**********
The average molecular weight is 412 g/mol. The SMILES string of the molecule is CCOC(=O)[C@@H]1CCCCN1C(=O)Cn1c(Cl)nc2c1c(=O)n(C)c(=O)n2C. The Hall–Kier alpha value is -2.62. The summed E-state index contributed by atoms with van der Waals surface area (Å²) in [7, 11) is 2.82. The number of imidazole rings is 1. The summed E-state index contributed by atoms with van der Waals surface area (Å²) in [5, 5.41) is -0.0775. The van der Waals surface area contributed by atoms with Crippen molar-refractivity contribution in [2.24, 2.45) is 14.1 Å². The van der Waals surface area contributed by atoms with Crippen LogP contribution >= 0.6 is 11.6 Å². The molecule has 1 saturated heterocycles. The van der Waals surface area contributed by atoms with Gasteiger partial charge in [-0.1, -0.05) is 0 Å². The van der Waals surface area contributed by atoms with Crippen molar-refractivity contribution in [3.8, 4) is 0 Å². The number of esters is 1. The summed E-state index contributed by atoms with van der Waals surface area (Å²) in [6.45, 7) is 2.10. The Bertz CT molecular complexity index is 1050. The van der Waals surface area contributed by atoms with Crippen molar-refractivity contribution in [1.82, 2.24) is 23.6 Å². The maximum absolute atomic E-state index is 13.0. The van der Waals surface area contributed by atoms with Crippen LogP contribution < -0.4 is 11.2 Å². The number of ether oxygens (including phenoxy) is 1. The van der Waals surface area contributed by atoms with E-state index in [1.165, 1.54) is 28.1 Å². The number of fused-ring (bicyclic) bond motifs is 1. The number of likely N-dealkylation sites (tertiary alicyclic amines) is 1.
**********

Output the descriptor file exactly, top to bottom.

The average molecular weight is 412 g/mol. The SMILES string of the molecule is CCOC(=O)[C@@H]1CCCCN1C(=O)Cn1c(Cl)nc2c1c(=O)n(C)c(=O)n2C. The Hall–Kier alpha value is -2.62. The summed E-state index contributed by atoms with van der Waals surface area (Å²) in [7, 11) is 2.82. The number of imidazole rings is 1. The summed E-state index contributed by atoms with van der Waals surface area (Å²) in [5, 5.41) is -0.0775. The van der Waals surface area contributed by atoms with Crippen molar-refractivity contribution in [2.24, 2.45) is 14.1 Å². The van der Waals surface area contributed by atoms with Crippen LogP contribution >= 0.6 is 11.6 Å². The molecule has 1 saturated heterocycles. The van der Waals surface area contributed by atoms with Gasteiger partial charge in [-0.1, -0.05) is 0 Å². The van der Waals surface area contributed by atoms with Crippen molar-refractivity contribution in [3.8, 4) is 0 Å². The number of esters is 1. The summed E-state index contributed by atoms with van der Waals surface area (Å²) in [6.45, 7) is 2.10. The Bertz CT molecular complexity index is 1050. The van der Waals surface area contributed by atoms with Crippen molar-refractivity contribution in [1.82, 2.24) is 23.6 Å². The maximum absolute atomic E-state index is 13.0. The van der Waals surface area contributed by atoms with Crippen LogP contribution < -0.4 is 11.2 Å². The number of ether oxygens (including phenoxy) is 1. The van der Waals surface area contributed by atoms with E-state index in [1.165, 1.54) is 28.1 Å². The number of fused-ring (bicyclic) bond motifs is 1. The number of likely N-dealkylation sites (tertiary alicyclic amines) is 1.